Burger Rings

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Burger Rings
Burger Rings.JPG
A small pile of Burger Rings
Product type Onion ring-like
Owner The Smith's Snackfood Company
Introduced 1974; 43 years ago (1974)
Markets Oceania
Registered as a trademark in The Smith's Snackfood Company (Australia)
Burger Rings
Tagline Big burger taste (Australia)
Website www.smiths.com.au/index.php/our_brands
Burger Rings
Nutritional value per 100 g (3.5 oz)
Energy 2,190 kJ (520 kcal)
60.6 g
Sugars 2.7 g
Dietary fibre 2.1 g
27.9 g
Saturated 13.4 g
6.4 g
163 mg
968 mg
Percentages are roughly approximated using US recommendations for adults.
Source: USDA Nutrient Database

Burger Rings are a type of onion ring-like, corn-based, burger-flavoured Australian snack food distributed by the The Smith's Snackfood Company (which, in turn is owned by PepsiCo[1]).


These iconic snacks emerged in 1974.

During the late 1990s the Burger Rings brand went through a brand overhaul, coinciding with the acquisition of The Smith's Snackfood Company by Frito-Lay. During the brand overhaul the appearance of the packet was changed to a more modernised look with more bolded and sharp letters in the logo, adopting its current logo today.


Burger Rings are made out of a combination of corn and rice. A Smith's Chips representative has confirmed Burger Rings are suitable for vegans.[2]


Burger Rings, for its whole lifespan, has only been available in burger flavour.


A memorable Star Wars-themed advertisement for the product was aired on Australian television in the early 1980s. It featured a faux Luke Skywalker character on Tatooine. After exiting his Landspeeder, he is confronted by a large group of Jawas who ask for his Burger Rings. He begrudgingly shares them only to be left with a single Burger Ring. A Jawa swiftly grabs that last one and the ad ends.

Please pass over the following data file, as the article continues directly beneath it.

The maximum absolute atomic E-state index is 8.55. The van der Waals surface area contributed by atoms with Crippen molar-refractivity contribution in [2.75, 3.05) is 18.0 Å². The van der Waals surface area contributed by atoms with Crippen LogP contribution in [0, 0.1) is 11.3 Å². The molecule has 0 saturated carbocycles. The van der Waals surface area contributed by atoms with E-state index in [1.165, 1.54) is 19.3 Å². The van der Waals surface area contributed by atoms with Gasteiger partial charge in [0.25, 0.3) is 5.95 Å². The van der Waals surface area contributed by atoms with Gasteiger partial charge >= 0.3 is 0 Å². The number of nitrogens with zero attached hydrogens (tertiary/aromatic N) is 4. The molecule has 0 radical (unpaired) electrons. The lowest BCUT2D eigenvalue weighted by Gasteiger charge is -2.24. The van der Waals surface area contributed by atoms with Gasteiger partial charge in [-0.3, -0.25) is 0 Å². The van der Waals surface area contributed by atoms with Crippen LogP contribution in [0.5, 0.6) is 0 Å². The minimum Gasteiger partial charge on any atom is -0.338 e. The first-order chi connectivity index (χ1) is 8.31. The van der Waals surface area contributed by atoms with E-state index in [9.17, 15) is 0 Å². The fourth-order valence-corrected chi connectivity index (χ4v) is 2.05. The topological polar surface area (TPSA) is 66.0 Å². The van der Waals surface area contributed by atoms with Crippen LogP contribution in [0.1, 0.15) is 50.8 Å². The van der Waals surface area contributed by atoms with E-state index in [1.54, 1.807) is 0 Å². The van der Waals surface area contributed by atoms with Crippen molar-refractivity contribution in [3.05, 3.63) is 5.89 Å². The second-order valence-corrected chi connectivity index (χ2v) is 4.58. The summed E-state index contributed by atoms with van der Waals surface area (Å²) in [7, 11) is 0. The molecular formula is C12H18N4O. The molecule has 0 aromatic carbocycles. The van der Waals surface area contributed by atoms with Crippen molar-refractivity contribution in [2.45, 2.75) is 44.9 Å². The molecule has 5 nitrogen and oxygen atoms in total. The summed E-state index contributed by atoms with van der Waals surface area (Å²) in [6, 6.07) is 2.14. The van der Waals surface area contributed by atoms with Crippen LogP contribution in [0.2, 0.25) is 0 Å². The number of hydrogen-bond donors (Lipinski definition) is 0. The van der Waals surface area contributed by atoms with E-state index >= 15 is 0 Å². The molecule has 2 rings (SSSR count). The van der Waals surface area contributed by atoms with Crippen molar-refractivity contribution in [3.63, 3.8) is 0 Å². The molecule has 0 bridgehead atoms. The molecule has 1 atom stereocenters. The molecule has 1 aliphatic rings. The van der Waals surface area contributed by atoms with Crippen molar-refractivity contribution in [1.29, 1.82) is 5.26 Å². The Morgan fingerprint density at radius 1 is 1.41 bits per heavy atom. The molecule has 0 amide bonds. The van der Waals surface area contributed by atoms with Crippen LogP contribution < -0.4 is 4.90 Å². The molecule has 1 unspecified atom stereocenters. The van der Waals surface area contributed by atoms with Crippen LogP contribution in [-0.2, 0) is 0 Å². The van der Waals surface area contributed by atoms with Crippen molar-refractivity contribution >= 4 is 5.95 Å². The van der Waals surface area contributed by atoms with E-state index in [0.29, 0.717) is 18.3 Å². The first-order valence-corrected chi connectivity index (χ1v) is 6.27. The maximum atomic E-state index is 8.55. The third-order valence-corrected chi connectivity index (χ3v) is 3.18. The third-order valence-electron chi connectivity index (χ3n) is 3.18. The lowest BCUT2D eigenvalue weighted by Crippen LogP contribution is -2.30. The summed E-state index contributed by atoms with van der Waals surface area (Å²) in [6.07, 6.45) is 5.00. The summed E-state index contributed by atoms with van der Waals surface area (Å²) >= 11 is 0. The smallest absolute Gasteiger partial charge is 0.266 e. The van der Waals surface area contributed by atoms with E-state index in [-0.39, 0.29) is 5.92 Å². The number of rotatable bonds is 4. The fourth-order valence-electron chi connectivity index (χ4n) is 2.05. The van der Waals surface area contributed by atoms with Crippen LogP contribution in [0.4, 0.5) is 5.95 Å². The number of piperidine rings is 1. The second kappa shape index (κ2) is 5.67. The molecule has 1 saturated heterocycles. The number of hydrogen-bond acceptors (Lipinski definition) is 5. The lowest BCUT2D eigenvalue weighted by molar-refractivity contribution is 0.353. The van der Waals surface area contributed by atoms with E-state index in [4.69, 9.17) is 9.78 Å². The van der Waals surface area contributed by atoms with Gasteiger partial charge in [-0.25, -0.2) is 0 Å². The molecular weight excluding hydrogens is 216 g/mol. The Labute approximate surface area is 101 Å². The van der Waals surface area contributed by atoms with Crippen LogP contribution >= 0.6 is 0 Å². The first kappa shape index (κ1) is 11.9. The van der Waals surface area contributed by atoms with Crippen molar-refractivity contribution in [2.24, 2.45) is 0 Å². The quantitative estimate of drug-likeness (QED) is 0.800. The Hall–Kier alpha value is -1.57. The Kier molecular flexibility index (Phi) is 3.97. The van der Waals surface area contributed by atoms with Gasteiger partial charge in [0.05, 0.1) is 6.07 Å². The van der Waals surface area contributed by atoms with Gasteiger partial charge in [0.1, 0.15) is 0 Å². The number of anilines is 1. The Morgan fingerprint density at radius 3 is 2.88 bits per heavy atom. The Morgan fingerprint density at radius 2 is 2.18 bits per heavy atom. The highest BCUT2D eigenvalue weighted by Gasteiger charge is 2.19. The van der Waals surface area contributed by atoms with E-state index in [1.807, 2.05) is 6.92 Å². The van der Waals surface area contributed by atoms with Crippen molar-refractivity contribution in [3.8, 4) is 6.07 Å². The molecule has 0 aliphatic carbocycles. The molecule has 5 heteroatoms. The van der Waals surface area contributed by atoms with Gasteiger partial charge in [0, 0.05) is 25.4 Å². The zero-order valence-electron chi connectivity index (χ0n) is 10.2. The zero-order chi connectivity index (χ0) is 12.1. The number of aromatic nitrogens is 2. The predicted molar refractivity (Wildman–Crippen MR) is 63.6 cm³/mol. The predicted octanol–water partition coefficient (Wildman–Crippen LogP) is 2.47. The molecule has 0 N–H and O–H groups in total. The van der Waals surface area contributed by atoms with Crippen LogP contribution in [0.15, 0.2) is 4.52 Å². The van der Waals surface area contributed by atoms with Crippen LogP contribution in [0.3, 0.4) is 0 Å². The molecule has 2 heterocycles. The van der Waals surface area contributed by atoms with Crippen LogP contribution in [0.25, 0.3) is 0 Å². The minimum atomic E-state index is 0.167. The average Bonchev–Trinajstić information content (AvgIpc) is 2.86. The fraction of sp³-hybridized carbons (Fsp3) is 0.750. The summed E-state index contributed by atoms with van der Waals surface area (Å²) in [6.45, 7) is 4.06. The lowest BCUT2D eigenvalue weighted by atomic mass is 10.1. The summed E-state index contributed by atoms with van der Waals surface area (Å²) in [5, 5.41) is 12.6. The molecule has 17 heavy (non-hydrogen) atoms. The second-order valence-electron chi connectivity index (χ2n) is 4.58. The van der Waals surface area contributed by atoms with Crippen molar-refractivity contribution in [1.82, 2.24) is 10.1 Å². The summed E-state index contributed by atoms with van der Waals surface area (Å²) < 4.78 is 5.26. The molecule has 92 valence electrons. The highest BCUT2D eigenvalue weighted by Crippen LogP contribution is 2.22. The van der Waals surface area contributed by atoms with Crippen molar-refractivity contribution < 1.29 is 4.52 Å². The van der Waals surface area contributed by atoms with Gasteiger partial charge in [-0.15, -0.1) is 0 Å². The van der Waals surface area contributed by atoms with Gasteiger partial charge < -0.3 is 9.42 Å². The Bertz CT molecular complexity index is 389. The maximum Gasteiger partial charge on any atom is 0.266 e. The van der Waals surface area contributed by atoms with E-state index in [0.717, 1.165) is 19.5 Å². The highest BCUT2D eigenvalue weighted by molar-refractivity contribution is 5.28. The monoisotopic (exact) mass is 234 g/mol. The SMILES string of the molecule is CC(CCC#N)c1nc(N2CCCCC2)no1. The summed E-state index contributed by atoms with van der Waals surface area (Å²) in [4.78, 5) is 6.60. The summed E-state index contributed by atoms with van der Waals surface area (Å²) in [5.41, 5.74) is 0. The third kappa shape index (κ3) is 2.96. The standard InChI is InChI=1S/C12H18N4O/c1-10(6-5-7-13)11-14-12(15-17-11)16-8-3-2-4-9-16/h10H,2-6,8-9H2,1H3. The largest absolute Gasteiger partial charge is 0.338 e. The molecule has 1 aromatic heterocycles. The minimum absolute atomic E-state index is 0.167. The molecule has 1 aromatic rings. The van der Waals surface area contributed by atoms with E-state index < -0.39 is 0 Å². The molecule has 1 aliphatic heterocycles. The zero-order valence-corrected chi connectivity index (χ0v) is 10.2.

A radio ad campaign in the 1980s joked that Burger Rings were possibly made of rubber tyres concluding with the slogan "they taste good but!".

A 1989 ad aired on Australian television depicting a school chemistry experiment resulting in the creation of a single Burger Ring snack. The student who performed the experiment consumes the snack and seems to gain superpowers, developing jagged hair and a crazed look as the now-fluorescent Burger Ring bounces inside the boy's ribcage, made visible by a radiographic effect akin to X-ray imaging. This later turns out to be a daydream of the boy who has fallen asleep in a chemistry class, and continues to mix his chemicals in a sleepy haze.[4]

A 1992 ad featured a man at a bus stop who attempts to steal one of the snacks from another man's packet, only having it growl like a dog and attack his arm, making him run away past a sign that says "WARNING - BURGER RINGS BITE". The owner then shares the packet with a woman on his other side.[5]

International variants[edit]

Burger Rings are available in New Zealand under the same name, except distributed by Bluebird Foods. The New Zealand variant has a different packaging design and a similar slogan: "Full on burger flavour". They are available in 30g and 130g bags, and in 108g 6-pack multipacks.


External links[edit]